Thursday, February 26, 2009

Rich man, poor man

Many of you may know that I send my son to a Catholic high school. I went to the public high school in the town we live in. When we moved back here the summer before my son started kindergarten, I vowed that he would never end up there. In addition, I moved around a lot as a kid. If you know what it is like to be the new kid every couple of years, you will understand why I had an aversion to putting my child through that.

I enrolled him in a Catholic grammer school so the transition at high school wouldn't be so difficult, and also so that he would have the stability of knowing the same group of kids from kindergarten through 8th grade, no matter if or where we moved. Not to mention, this school was just academically better than most of the other public schools in our town.

I had a lot of help, financially, or I never would have been able to do it. And, I've had a lot of help getting him into this high school. After he was accepted, I received a letter letting me know that almost 2/3 of his tuition was going to be paid by a scholarship. I still have to pay for the rest of the tuition, and uniforms and books, but we make do.

One of his books was given to him on a "town-loan" program. He doesn't always have 5 shirts and 5 pairs of pants that fit him, but he does laundry mid-week. The beauty of the uniform system is that every one looks the same, except the guys get to pick out their own ties. And my son has excellent taste in ties. Tar-Jay had a sale last weekend and we picked up 2 100% silk ties for less than $18.00. I think I'm going off course here, so let me reel it in.

After Christmas, my son told me that he was talking to some friends and they had gotten better/nicer versions of their electronics for Christmas. One of his friends had gotten a 16gb IPod touch to upgrade their 8gb one. When he asked his friend what he was going to do with the old one, his friend said it was just laying around in a drawer. My son offerred him 10 bucks for it, and the friend agreed. I just couldn't wrap my mind around that. I asked my son what his parents thought about that, how could they just let him sell such an expensive gadget for $10? My son explained to me that many kids at the school have wealthy parents who just don't think the same way as I do about things. As I could not have ever afforded to give my kid an IPod touch, I was amazed.

Then my son proceeded to tell me that he had also asked around and rounded up some unused cell phones after his friends got upgraded over the holidays. Some he got for free, some he paid $5 for. He sold them to Gazelle.com and they put $129.00 in his PayPal account. I was flabbergasted! Who lets their kids just sell stuff they paid good money for? And, was my kid robbing people blind or just showing an entrapeneuliar spirit and his Jewish grandmother's gift of making money?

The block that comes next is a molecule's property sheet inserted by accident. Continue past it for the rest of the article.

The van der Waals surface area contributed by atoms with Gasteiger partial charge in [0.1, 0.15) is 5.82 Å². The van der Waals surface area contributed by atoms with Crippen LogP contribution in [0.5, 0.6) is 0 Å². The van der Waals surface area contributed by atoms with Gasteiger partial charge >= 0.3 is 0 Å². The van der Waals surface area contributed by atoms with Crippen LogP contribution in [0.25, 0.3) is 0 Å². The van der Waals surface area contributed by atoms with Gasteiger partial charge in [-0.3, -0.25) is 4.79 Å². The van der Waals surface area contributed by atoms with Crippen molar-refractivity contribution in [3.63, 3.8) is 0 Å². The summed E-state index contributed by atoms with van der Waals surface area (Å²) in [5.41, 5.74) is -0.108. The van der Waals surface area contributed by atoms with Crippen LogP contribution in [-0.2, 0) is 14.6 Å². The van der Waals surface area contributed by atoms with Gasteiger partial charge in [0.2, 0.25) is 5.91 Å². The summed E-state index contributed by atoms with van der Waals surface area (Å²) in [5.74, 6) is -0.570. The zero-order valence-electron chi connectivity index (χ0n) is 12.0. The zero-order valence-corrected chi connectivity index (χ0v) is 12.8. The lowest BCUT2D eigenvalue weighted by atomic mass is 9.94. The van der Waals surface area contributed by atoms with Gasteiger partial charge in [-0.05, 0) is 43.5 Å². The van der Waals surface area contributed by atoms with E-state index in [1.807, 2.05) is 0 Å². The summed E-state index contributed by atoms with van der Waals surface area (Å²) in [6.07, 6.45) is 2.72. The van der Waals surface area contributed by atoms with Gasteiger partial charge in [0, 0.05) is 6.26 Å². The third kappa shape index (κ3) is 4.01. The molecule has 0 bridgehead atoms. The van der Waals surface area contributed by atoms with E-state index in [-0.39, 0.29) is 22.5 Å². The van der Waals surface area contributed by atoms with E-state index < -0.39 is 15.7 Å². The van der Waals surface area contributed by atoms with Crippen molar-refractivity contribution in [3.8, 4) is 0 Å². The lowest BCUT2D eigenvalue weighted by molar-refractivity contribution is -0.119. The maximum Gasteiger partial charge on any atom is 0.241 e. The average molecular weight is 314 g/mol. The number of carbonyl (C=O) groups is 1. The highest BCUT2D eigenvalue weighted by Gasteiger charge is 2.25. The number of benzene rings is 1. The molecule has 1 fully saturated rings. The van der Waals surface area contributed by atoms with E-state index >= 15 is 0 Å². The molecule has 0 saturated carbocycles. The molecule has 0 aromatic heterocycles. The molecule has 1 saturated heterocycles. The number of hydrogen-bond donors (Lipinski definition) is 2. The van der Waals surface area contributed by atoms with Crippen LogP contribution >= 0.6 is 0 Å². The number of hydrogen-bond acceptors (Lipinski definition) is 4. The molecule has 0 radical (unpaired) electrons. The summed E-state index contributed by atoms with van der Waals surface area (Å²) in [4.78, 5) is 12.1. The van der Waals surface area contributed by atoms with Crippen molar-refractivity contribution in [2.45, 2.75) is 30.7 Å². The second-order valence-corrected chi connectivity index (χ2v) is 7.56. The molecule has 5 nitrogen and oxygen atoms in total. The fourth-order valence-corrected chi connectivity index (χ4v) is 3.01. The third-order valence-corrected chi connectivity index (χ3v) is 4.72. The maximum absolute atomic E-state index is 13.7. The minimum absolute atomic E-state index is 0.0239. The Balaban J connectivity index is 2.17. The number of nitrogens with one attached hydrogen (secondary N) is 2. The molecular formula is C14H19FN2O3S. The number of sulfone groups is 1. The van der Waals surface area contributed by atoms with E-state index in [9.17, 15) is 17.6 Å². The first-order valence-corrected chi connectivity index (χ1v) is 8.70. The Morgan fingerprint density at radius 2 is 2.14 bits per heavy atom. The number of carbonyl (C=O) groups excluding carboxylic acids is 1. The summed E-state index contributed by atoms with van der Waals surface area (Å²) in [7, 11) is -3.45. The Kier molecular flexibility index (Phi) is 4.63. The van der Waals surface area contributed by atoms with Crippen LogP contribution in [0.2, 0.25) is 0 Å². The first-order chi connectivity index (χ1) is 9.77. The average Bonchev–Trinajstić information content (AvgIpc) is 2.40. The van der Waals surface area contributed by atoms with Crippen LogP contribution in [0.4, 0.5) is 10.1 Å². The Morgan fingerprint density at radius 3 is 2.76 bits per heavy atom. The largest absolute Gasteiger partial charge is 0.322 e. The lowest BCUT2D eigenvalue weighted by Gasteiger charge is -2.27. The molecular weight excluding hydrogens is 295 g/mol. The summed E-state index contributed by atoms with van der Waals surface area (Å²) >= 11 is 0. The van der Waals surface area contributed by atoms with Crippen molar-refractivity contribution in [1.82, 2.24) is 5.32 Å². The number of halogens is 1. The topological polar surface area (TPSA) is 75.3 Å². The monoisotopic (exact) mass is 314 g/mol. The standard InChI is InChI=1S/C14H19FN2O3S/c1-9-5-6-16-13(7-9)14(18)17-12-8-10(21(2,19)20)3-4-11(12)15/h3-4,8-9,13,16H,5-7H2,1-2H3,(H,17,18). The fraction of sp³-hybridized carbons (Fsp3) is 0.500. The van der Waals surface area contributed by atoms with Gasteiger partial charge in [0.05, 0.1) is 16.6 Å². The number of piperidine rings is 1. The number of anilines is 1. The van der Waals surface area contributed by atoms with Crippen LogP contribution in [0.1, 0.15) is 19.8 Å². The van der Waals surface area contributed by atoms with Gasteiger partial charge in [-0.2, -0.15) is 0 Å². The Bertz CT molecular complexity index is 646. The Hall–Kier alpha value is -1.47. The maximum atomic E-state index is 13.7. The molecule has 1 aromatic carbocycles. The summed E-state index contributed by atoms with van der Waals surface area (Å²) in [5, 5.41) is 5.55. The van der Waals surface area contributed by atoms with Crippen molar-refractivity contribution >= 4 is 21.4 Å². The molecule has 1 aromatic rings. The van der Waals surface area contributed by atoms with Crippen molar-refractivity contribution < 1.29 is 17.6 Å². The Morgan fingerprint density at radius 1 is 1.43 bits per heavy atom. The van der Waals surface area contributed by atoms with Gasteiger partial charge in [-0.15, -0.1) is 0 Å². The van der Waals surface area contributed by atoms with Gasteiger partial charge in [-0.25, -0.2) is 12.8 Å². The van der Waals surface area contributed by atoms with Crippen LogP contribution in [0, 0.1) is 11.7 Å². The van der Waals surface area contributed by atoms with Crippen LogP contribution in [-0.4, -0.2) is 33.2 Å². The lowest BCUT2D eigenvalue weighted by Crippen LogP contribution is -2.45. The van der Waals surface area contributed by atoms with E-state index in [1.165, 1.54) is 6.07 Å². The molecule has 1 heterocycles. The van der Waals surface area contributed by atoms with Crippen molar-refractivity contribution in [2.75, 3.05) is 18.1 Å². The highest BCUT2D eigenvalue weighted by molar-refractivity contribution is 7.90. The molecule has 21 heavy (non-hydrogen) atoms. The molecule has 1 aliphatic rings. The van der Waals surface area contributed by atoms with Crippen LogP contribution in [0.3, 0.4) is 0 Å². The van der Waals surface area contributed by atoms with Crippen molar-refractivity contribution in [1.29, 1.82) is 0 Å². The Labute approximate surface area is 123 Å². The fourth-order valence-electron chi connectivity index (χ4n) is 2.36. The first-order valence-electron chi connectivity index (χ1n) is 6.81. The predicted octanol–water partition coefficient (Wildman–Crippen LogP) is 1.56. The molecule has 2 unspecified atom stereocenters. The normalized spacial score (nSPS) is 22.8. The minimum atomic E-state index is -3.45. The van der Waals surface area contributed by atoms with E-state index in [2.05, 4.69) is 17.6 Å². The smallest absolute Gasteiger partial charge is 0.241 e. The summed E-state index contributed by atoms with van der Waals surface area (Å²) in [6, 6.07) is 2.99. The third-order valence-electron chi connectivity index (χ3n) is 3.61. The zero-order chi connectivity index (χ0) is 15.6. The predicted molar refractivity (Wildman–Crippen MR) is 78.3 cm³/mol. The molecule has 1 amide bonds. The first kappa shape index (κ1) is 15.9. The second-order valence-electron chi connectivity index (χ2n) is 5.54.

I have to admit that I didn't understand when my son told me that not all, but many of his classmates parent's are "wealthy". When I think wealthy, I think - okay, your family may be making four times what ours does, but you also have 3 kids. Of those 3 kids, one may be in college and the other 2 are coming up for it. It all evens out in the wash, right?

I've always tried to instill in my son the difference between right and wrong; and the difference between what we need to survive and excess. We never go hungry, we always have clothes to wear, we have a roof over our heads, and most of the time we have electricity, heat, and hot water. In addition, we have cable television, and internet access. We even have air conditioning in the summer. We are doing much better than about 75% of the population on this planet. We are actually incredibly lucky to be living in a country where people take this for granted.

I have a hard time thinking about taking advantage of people, no matter what their circumstances. It worried me that I thought my son was taking advantage of his classmates. I knew in advance that one of my son's fellow members of the football team, just one grade ahead, was the son of the head coach of UCONN football. When I heard this morning that he was the second highest paid state employee at 1.4 million, I stopped feeling guilty...